The days of multiuser container terminals could be coming to an end in the Caribbean, and dominant vessel-sharing agreements are leading the way as container lines push for more stability and certainty at their transshipment hubs, according to the head of a Colombian container terminal.
“Carriers are saying: ‘We want to be with you, the volumes are going to be large, we can commit for the long term, but we need to change the rules of the customer-provider relationship,’” said Giovanni Benedetti, the vice president of SPRC, which operates two highly successful multiuser terminals in Cartagena.
SPRC has recently received “a lot” of offers from carriers that have featured joint venture, long-term partnerships, dedicated facilities, and/or equity-for-volume structures, he said.
“Because these services are getting so large, the alliances’ concerns about their hubs are understandable,” he said. “If they are at a single hub, they think: ‘If these guys collapse, my system collapses.’”
The challenge from the terminal operators’ perspective is that in return for longer-term commitments, carriers “will of course press you on rates,” said Benedetti.
“The alliances are now driving most of the decision-making process,” said Juan Carlos Croston, the marketing vice president at Panama’s Manzanillo International Terminal, which is operated by SSA International. “This decision-making process is not necessarily based on which terminal is providing the best service, but on which of the partners (in the alliance) have equity in which of the terminals.”
This dynamic could create more pressure on unaligned terminals to partner with container lines, lest they be left out of future service maps. “You could see more terminal operators allowing shipping lines to take stakes in their facilities in exchange for volume,” said Croston. “If you’re a hub and you’re seeing volumes being driven somewhere else because of equity, you may try to find a partner.”
Croston said CMA CGM’s recent JV deal with terminal operator PSA International in Singapore is a sign of things to come. The deal covers four berths at the port of Singapore, allowing CMA CGM “and its affiliates” to better serve “mega vessels” at that hub.
MIT has not experienced the kind of carrier offers reported at SPRC. “We have not yet had an approach,” said Carlos Urriola, the senior vice president of SSA parent Carrix. When asked about the trend generally he said, “We’ve seen it. Not in our house, but in our neighborhood.”
Olivier Tretout, the CEO of Kingston Freeport Terminal Ltd., agreed that container lines are trying to put down more roots at transshipment hubs. “When you [a container line] are a shareholder in a terminal, you can negotiate some commercial conditions and you are represented in the management, so you can see what the numbers are. It is logical for a shipping line to elect a 'domicile,' to be at home. And the strongest long-term commitment you can have is equity,” he said.
However, the alliances’ evolving hub strategy faces several challenges, the first of which is severely depressed freight rates. In downturns of the past, liners have tried to sell non-core assets like terminal interests to boost liquidity, not increase their non-core investments.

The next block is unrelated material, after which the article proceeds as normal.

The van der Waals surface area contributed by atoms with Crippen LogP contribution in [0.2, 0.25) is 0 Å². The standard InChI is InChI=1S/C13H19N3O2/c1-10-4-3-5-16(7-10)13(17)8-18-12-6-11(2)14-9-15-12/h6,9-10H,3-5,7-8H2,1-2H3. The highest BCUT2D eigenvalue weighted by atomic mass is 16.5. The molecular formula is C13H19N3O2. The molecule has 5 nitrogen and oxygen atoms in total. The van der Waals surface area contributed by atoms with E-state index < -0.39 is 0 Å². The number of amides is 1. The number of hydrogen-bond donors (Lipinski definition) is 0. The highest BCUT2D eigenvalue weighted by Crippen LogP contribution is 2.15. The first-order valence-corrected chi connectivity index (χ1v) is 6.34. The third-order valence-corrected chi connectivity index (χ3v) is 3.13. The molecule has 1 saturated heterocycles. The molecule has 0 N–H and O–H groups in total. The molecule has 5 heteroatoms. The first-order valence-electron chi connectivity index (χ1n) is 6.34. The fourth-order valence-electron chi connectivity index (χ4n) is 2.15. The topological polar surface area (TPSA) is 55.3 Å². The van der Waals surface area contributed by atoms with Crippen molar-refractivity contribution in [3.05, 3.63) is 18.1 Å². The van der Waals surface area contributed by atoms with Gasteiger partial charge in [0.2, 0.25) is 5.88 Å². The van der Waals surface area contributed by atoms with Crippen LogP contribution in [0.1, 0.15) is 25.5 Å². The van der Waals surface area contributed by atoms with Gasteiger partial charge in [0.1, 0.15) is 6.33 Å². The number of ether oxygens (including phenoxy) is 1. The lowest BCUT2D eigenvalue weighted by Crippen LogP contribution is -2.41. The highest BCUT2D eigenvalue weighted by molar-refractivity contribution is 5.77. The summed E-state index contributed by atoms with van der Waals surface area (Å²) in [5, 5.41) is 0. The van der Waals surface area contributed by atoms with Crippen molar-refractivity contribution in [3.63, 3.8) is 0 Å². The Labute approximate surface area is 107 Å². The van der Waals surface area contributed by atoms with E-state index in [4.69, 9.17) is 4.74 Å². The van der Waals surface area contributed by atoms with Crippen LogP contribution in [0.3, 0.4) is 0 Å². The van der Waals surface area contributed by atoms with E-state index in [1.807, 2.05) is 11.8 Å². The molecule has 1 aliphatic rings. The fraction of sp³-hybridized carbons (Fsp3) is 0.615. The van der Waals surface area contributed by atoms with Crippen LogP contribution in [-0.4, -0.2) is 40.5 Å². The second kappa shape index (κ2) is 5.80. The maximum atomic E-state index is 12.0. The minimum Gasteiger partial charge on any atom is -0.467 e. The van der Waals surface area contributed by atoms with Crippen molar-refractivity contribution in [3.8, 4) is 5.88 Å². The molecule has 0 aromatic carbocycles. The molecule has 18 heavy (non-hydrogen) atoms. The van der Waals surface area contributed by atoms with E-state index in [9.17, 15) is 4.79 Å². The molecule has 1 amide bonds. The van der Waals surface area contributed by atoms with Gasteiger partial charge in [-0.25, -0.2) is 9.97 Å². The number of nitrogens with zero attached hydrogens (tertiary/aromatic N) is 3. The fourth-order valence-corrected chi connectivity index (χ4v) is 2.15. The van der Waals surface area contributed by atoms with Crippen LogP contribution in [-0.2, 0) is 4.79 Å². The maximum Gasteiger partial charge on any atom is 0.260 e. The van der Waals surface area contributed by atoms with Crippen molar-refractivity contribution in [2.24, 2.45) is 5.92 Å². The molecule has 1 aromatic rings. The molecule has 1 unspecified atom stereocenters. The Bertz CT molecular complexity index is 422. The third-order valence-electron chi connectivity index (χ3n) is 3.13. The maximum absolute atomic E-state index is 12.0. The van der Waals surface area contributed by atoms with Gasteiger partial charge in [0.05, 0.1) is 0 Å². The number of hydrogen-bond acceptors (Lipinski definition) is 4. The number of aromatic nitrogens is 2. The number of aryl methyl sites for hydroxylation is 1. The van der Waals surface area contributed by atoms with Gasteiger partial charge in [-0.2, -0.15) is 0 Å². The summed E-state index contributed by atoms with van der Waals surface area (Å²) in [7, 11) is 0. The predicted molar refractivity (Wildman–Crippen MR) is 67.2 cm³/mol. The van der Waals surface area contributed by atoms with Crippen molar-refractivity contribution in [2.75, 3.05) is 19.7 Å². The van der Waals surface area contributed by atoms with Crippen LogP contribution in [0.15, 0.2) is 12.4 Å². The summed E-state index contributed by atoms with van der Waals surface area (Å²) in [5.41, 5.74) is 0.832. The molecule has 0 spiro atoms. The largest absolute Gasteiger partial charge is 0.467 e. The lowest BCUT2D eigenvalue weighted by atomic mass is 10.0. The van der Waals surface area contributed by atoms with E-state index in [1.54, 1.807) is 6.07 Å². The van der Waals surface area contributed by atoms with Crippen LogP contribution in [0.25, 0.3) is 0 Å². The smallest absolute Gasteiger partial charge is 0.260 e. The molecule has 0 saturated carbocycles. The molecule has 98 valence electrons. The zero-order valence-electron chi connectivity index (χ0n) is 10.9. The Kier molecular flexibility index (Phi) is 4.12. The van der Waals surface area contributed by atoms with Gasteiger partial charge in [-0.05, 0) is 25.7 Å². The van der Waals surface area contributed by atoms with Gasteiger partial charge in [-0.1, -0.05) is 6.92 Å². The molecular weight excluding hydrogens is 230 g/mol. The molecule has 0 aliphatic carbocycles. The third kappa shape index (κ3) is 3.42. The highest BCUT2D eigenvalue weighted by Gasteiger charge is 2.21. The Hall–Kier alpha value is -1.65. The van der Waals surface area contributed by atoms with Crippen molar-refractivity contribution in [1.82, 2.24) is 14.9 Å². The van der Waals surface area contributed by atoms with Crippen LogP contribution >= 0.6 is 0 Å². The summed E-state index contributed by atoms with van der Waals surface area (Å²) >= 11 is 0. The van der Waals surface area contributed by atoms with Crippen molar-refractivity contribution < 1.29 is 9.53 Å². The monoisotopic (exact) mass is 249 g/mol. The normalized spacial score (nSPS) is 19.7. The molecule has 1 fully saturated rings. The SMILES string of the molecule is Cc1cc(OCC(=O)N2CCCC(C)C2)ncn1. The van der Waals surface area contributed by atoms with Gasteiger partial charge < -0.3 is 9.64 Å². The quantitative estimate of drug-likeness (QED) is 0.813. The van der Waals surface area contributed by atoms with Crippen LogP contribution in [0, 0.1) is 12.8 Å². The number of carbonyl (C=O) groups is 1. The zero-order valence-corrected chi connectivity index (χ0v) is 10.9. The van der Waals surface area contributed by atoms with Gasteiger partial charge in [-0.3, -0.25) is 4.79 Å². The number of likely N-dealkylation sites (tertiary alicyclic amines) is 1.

“The curious thing is that these terminal facilities cost a lot of money and container lines supposedly don’t have a lot of money,” said Benedetti. “A lot of capital is needed to develop or acquire existing facilities.”
Urriola speculated that ocean carriers will push for volume-for-equity deals that do not involve cash investments. “The problem with equity-for-volume deals for terminals is that you get hit twice: you give equity away for free and then you get hit again because the carrier wants a lower-rate,” he said.
Another hurdle alliances’ hub strategy must overcome is conflict between alliance members over which hub to use. Such a conflict is already apparent in the Caribbean among Ocean Alliance members CMA CGM and Evergreen Line. CMA CGM operates a container terminal in Kingston, Jamaica, while Evergreen Line owns Panama’s Colon Container Terminal. The location of both in the Caribbean means that the lines must choose which one to use as their main transshipment hub.
One possible solution to such an impasse is an equity swap of terminal interests among alliance members, and several sources said that the Ocean Alliance is discussing this possibility.
The last challenge to long-term relationships between alliances and hubs is the fragility of the alliances themselves. “Alliances don’t last more than a few years, so I would expect that these deals (with terminals) would be subject to the alliance still being together,” said Urriola. “In other words, if the alliance is broken, the deal is broken.”
In a volume-for-equity deal, this could take the form of an agreement wherein an alliance that pulls back on promised volumes would lose a commensurate amount of its JV equity and decision-making power. This would not provide much assurance for the hub partner, Urriola believes.
“It would be like marrying a sailor,” he said. “You know that six months after the wedding, he’s going back to sea and you’ll probably never see him again.”
A version of this story originally appeared on IHS Fairplay, a sister product of JOC.com within IHS Markit.